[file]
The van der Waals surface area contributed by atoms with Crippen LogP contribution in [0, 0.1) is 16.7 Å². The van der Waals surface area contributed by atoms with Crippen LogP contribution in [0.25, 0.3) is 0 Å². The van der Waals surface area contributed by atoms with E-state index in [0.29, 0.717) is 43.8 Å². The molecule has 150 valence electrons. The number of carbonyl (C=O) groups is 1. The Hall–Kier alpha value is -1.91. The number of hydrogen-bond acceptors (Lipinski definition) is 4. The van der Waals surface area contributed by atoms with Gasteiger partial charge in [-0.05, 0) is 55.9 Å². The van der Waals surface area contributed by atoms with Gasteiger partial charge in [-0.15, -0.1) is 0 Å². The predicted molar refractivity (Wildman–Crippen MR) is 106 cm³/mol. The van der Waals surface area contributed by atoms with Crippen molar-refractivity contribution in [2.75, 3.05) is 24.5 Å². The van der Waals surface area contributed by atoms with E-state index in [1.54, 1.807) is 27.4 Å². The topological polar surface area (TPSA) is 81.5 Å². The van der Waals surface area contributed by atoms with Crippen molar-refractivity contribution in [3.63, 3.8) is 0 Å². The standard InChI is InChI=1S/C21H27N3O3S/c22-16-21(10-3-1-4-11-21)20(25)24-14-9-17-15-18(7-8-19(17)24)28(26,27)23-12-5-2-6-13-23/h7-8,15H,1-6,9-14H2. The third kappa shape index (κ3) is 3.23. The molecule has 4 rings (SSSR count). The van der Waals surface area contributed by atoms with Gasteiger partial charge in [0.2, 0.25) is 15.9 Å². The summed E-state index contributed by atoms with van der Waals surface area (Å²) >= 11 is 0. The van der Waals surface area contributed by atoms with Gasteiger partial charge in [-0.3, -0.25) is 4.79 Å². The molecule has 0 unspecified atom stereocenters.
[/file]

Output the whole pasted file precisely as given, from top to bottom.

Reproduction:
The van der Waals surface area contributed by atoms with Crippen LogP contribution in [0, 0.1) is 16.7 Å². The van der Waals surface area contributed by atoms with Crippen LogP contribution in [0.25, 0.3) is 0 Å². The van der Waals surface area contributed by atoms with E-state index in [0.29, 0.717) is 43.8 Å². The molecule has 150 valence electrons. The number of carbonyl (C=O) groups is 1. The Hall–Kier alpha value is -1.91. The number of hydrogen-bond acceptors (Lipinski definition) is 4. The van der Waals surface area contributed by atoms with Gasteiger partial charge in [-0.05, 0) is 55.9 Å². The van der Waals surface area contributed by atoms with Gasteiger partial charge in [-0.15, -0.1) is 0 Å². The predicted molar refractivity (Wildman–Crippen MR) is 106 cm³/mol. The van der Waals surface area contributed by atoms with Crippen molar-refractivity contribution in [2.75, 3.05) is 24.5 Å². The van der Waals surface area contributed by atoms with E-state index in [1.54, 1.807) is 27.4 Å². The topological polar surface area (TPSA) is 81.5 Å². The van der Waals surface area contributed by atoms with Crippen molar-refractivity contribution in [3.63, 3.8) is 0 Å². The standard InChI is InChI=1S/C21H27N3O3S/c22-16-21(10-3-1-4-11-21)20(25)24-14-9-17-15-18(7-8-19(17)24)28(26,27)23-12-5-2-6-13-23/h7-8,15H,1-6,9-14H2. The third kappa shape index (κ3) is 3.23. The molecule has 4 rings (SSSR count). The van der Waals surface area contributed by atoms with Gasteiger partial charge in [0.2, 0.25) is 15.9 Å². The summed E-state index contributed by atoms with van der Waals surface area (Å²) >= 11 is 0. The van der Waals surface area contributed by atoms with Gasteiger partial charge in [-0.3, -0.25) is 4.79 Å². The molecule has 0 unspecified atom stereocenters.